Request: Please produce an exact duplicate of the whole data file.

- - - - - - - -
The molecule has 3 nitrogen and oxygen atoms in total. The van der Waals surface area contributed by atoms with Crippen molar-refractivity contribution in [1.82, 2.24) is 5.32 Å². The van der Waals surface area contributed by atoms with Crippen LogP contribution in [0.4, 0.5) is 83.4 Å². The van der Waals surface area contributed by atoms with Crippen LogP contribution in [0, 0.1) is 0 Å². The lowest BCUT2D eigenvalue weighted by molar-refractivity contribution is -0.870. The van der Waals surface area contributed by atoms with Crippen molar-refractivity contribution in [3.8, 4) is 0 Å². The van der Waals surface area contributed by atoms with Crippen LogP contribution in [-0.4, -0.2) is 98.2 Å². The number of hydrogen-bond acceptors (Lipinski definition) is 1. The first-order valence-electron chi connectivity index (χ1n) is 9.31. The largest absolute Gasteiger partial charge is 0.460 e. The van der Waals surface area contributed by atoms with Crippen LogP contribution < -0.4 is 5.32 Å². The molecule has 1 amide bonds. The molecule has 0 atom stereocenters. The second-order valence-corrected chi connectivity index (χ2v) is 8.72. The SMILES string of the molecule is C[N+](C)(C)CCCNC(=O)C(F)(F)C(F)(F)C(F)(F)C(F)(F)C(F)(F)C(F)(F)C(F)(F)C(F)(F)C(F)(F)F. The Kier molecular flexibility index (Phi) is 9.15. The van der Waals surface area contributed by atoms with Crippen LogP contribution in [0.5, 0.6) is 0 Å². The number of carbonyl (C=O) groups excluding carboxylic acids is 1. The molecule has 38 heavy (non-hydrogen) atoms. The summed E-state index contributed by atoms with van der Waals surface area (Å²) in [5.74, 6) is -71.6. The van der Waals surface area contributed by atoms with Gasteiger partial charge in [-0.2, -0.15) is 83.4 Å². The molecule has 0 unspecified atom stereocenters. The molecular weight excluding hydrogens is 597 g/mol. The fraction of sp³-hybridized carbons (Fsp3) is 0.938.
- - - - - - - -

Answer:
The molecule has 3 nitrogen and oxygen atoms in total. The van der Waals surface area contributed by atoms with Crippen molar-refractivity contribution in [1.82, 2.24) is 5.32 Å². The van der Waals surface area contributed by atoms with Crippen LogP contribution in [0.4, 0.5) is 83.4 Å². The van der Waals surface area contributed by atoms with Crippen LogP contribution in [0, 0.1) is 0 Å². The lowest BCUT2D eigenvalue weighted by molar-refractivity contribution is -0.870. The van der Waals surface area contributed by atoms with Crippen molar-refractivity contribution in [3.8, 4) is 0 Å². The van der Waals surface area contributed by atoms with Crippen LogP contribution in [-0.4, -0.2) is 98.2 Å². The number of hydrogen-bond acceptors (Lipinski definition) is 1. The first-order valence-electron chi connectivity index (χ1n) is 9.31. The largest absolute Gasteiger partial charge is 0.460 e. The van der Waals surface area contributed by atoms with Crippen LogP contribution < -0.4 is 5.32 Å². The molecule has 1 amide bonds. The molecule has 0 atom stereocenters. The second-order valence-corrected chi connectivity index (χ2v) is 8.72. The SMILES string of the molecule is C[N+](C)(C)CCCNC(=O)C(F)(F)C(F)(F)C(F)(F)C(F)(F)C(F)(F)C(F)(F)C(F)(F)C(F)(F)C(F)(F)F. The Kier molecular flexibility index (Phi) is 9.15. The van der Waals surface area contributed by atoms with Crippen LogP contribution in [0.5, 0.6) is 0 Å². The number of carbonyl (C=O) groups excluding carboxylic acids is 1. The molecule has 38 heavy (non-hydrogen) atoms. The summed E-state index contributed by atoms with van der Waals surface area (Å²) in [5.74, 6) is -71.6. The van der Waals surface area contributed by atoms with Gasteiger partial charge in [-0.2, -0.15) is 83.4 Å². The molecule has 0 unspecified atom stereocenters. The molecular weight excluding hydrogens is 597 g/mol. The fraction of sp³-hybridized carbons (Fsp3) is 0.938.